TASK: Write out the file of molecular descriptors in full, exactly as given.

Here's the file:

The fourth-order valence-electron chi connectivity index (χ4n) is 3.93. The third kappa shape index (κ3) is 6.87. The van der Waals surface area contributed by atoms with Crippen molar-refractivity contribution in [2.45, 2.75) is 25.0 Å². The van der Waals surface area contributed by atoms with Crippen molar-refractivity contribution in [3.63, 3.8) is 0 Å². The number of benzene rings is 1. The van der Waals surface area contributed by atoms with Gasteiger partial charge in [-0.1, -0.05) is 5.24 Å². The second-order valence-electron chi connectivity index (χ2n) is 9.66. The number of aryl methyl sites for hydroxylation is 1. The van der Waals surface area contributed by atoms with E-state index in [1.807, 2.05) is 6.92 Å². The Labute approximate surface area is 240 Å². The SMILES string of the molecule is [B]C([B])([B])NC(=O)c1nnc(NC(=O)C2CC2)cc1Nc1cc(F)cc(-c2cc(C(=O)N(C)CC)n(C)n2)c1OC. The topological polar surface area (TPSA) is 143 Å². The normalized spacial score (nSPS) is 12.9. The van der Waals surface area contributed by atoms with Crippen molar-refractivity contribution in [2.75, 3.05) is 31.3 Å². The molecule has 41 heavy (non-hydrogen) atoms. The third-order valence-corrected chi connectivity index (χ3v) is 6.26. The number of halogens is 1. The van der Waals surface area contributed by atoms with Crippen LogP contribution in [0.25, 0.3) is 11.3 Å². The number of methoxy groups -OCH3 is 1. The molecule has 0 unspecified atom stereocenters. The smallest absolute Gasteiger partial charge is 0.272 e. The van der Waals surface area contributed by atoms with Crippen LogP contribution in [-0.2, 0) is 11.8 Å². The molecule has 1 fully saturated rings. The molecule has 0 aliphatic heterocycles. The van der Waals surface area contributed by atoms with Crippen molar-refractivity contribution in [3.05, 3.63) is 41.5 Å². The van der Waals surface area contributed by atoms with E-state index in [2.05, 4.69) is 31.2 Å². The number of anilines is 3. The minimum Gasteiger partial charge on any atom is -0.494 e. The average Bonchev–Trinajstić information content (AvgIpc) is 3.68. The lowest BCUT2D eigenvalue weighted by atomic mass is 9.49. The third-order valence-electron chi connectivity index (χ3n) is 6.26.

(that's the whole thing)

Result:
The fourth-order valence-electron chi connectivity index (χ4n) is 3.93. The third kappa shape index (κ3) is 6.87. The van der Waals surface area contributed by atoms with Crippen molar-refractivity contribution in [2.45, 2.75) is 25.0 Å². The van der Waals surface area contributed by atoms with Crippen molar-refractivity contribution in [3.63, 3.8) is 0 Å². The number of benzene rings is 1. The van der Waals surface area contributed by atoms with Gasteiger partial charge in [-0.1, -0.05) is 5.24 Å². The second-order valence-electron chi connectivity index (χ2n) is 9.66. The number of aryl methyl sites for hydroxylation is 1. The van der Waals surface area contributed by atoms with E-state index in [1.807, 2.05) is 6.92 Å². The Labute approximate surface area is 240 Å². The SMILES string of the molecule is [B]C([B])([B])NC(=O)c1nnc(NC(=O)C2CC2)cc1Nc1cc(F)cc(-c2cc(C(=O)N(C)CC)n(C)n2)c1OC. The topological polar surface area (TPSA) is 143 Å². The normalized spacial score (nSPS) is 12.9. The van der Waals surface area contributed by atoms with Crippen molar-refractivity contribution in [2.75, 3.05) is 31.3 Å². The molecule has 41 heavy (non-hydrogen) atoms. The third-order valence-corrected chi connectivity index (χ3v) is 6.26. The number of halogens is 1. The van der Waals surface area contributed by atoms with Crippen LogP contribution in [0.25, 0.3) is 11.3 Å². The number of methoxy groups -OCH3 is 1. The molecule has 0 unspecified atom stereocenters. The smallest absolute Gasteiger partial charge is 0.272 e. The van der Waals surface area contributed by atoms with Crippen LogP contribution in [-0.2, 0) is 11.8 Å². The molecule has 1 fully saturated rings. The molecule has 0 aliphatic heterocycles. The van der Waals surface area contributed by atoms with Crippen molar-refractivity contribution in [3.05, 3.63) is 41.5 Å². The van der Waals surface area contributed by atoms with E-state index in [2.05, 4.69) is 31.2 Å². The number of anilines is 3. The minimum Gasteiger partial charge on any atom is -0.494 e. The average Bonchev–Trinajstić information content (AvgIpc) is 3.68. The lowest BCUT2D eigenvalue weighted by atomic mass is 9.49. The third-order valence-electron chi connectivity index (χ3n) is 6.26.